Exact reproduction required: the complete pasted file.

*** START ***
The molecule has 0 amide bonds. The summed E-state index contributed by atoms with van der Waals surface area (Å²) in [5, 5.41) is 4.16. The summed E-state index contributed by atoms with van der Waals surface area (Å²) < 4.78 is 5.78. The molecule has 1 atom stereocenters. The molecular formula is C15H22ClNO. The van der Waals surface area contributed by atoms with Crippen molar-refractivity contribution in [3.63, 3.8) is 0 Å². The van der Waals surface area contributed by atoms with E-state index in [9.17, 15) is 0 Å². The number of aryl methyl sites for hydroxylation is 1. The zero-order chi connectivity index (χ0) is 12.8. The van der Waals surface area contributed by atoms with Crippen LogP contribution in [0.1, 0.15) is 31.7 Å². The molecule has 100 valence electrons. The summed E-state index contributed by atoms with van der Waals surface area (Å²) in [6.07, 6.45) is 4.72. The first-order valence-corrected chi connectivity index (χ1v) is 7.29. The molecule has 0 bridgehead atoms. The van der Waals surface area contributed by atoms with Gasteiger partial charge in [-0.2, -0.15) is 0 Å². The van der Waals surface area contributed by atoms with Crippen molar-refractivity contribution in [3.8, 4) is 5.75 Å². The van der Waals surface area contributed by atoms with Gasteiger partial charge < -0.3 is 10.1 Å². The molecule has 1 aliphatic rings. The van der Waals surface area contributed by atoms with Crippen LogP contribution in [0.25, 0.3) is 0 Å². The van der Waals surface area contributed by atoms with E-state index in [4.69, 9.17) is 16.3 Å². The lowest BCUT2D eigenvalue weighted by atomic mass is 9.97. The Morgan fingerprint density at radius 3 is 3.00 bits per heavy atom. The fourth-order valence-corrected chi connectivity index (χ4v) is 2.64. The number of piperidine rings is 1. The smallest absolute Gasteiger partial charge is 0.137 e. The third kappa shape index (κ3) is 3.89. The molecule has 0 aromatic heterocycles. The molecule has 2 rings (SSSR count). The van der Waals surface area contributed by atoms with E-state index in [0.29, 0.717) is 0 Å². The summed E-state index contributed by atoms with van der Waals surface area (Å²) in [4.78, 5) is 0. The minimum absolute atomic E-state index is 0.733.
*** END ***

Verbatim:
The molecule has 0 amide bonds. The summed E-state index contributed by atoms with van der Waals surface area (Å²) in [5, 5.41) is 4.16. The summed E-state index contributed by atoms with van der Waals surface area (Å²) < 4.78 is 5.78. The molecule has 1 atom stereocenters. The molecular formula is C15H22ClNO. The van der Waals surface area contributed by atoms with Crippen molar-refractivity contribution in [3.63, 3.8) is 0 Å². The van der Waals surface area contributed by atoms with E-state index in [9.17, 15) is 0 Å². The number of aryl methyl sites for hydroxylation is 1. The zero-order chi connectivity index (χ0) is 12.8. The van der Waals surface area contributed by atoms with Crippen LogP contribution in [0.1, 0.15) is 31.7 Å². The molecule has 100 valence electrons. The summed E-state index contributed by atoms with van der Waals surface area (Å²) in [6.07, 6.45) is 4.72. The first-order valence-corrected chi connectivity index (χ1v) is 7.29. The molecule has 0 bridgehead atoms. The van der Waals surface area contributed by atoms with Gasteiger partial charge in [-0.2, -0.15) is 0 Å². The van der Waals surface area contributed by atoms with Crippen molar-refractivity contribution in [3.8, 4) is 5.75 Å². The van der Waals surface area contributed by atoms with Gasteiger partial charge < -0.3 is 10.1 Å². The molecule has 1 aliphatic rings. The van der Waals surface area contributed by atoms with Crippen LogP contribution in [0.25, 0.3) is 0 Å². The van der Waals surface area contributed by atoms with E-state index in [4.69, 9.17) is 16.3 Å². The lowest BCUT2D eigenvalue weighted by atomic mass is 9.97. The Morgan fingerprint density at radius 3 is 3.00 bits per heavy atom. The fourth-order valence-corrected chi connectivity index (χ4v) is 2.64. The number of piperidine rings is 1. The smallest absolute Gasteiger partial charge is 0.137 e. The third kappa shape index (κ3) is 3.89. The molecule has 0 aromatic heterocycles. The molecule has 2 rings (SSSR count). The van der Waals surface area contributed by atoms with E-state index in [0.29, 0.717) is 0 Å². The summed E-state index contributed by atoms with van der Waals surface area (Å²) in [4.78, 5) is 0. The minimum absolute atomic E-state index is 0.733.